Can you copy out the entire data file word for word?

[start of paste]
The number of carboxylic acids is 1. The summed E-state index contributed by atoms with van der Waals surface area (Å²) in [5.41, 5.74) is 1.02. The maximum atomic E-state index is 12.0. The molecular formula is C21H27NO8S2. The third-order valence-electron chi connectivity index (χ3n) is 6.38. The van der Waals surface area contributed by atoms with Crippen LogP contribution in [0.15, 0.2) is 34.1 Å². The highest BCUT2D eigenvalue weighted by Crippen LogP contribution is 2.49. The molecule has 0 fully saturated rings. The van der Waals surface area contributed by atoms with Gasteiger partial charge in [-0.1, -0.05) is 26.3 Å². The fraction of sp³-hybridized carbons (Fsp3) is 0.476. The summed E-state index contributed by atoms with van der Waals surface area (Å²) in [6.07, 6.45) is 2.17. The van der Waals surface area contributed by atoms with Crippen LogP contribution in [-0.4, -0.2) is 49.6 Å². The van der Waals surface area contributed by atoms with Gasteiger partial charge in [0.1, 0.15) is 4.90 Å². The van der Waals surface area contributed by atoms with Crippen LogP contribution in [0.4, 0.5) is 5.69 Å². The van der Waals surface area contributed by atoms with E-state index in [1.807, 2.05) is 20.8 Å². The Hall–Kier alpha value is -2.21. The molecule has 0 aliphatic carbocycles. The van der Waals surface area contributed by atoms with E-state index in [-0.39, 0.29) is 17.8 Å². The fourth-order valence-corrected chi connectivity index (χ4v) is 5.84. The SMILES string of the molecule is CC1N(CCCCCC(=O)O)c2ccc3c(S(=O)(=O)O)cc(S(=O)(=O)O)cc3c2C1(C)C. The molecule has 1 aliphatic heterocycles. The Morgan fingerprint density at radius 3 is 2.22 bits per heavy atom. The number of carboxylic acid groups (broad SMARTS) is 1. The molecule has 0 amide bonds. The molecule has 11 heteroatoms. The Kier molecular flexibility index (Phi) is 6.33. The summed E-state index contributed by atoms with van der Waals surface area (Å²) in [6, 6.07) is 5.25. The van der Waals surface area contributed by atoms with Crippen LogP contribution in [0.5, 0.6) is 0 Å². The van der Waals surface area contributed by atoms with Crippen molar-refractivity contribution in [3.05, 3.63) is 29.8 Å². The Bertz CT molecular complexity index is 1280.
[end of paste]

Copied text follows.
The number of carboxylic acids is 1. The summed E-state index contributed by atoms with van der Waals surface area (Å²) in [5.41, 5.74) is 1.02. The maximum atomic E-state index is 12.0. The molecular formula is C21H27NO8S2. The third-order valence-electron chi connectivity index (χ3n) is 6.38. The van der Waals surface area contributed by atoms with Crippen LogP contribution in [0.15, 0.2) is 34.1 Å². The highest BCUT2D eigenvalue weighted by Crippen LogP contribution is 2.49. The molecule has 0 fully saturated rings. The van der Waals surface area contributed by atoms with Gasteiger partial charge in [-0.1, -0.05) is 26.3 Å². The fraction of sp³-hybridized carbons (Fsp3) is 0.476. The summed E-state index contributed by atoms with van der Waals surface area (Å²) in [6.07, 6.45) is 2.17. The van der Waals surface area contributed by atoms with Crippen LogP contribution in [-0.4, -0.2) is 49.6 Å². The van der Waals surface area contributed by atoms with Gasteiger partial charge in [0.1, 0.15) is 4.90 Å². The van der Waals surface area contributed by atoms with Crippen LogP contribution in [0.4, 0.5) is 5.69 Å². The van der Waals surface area contributed by atoms with E-state index in [1.807, 2.05) is 20.8 Å². The Hall–Kier alpha value is -2.21. The molecule has 0 aliphatic carbocycles. The van der Waals surface area contributed by atoms with E-state index in [-0.39, 0.29) is 17.8 Å². The fourth-order valence-corrected chi connectivity index (χ4v) is 5.84. The SMILES string of the molecule is CC1N(CCCCCC(=O)O)c2ccc3c(S(=O)(=O)O)cc(S(=O)(=O)O)cc3c2C1(C)C. The molecule has 1 aliphatic heterocycles. The Morgan fingerprint density at radius 3 is 2.22 bits per heavy atom. The number of carboxylic acid groups (broad SMARTS) is 1. The molecule has 0 amide bonds. The molecule has 11 heteroatoms. The Kier molecular flexibility index (Phi) is 6.33. The summed E-state index contributed by atoms with van der Waals surface area (Å²) in [6, 6.07) is 5.25. The van der Waals surface area contributed by atoms with Crippen LogP contribution in [0.5, 0.6) is 0 Å². The van der Waals surface area contributed by atoms with Crippen molar-refractivity contribution in [3.05, 3.63) is 29.8 Å². The Bertz CT molecular complexity index is 1280.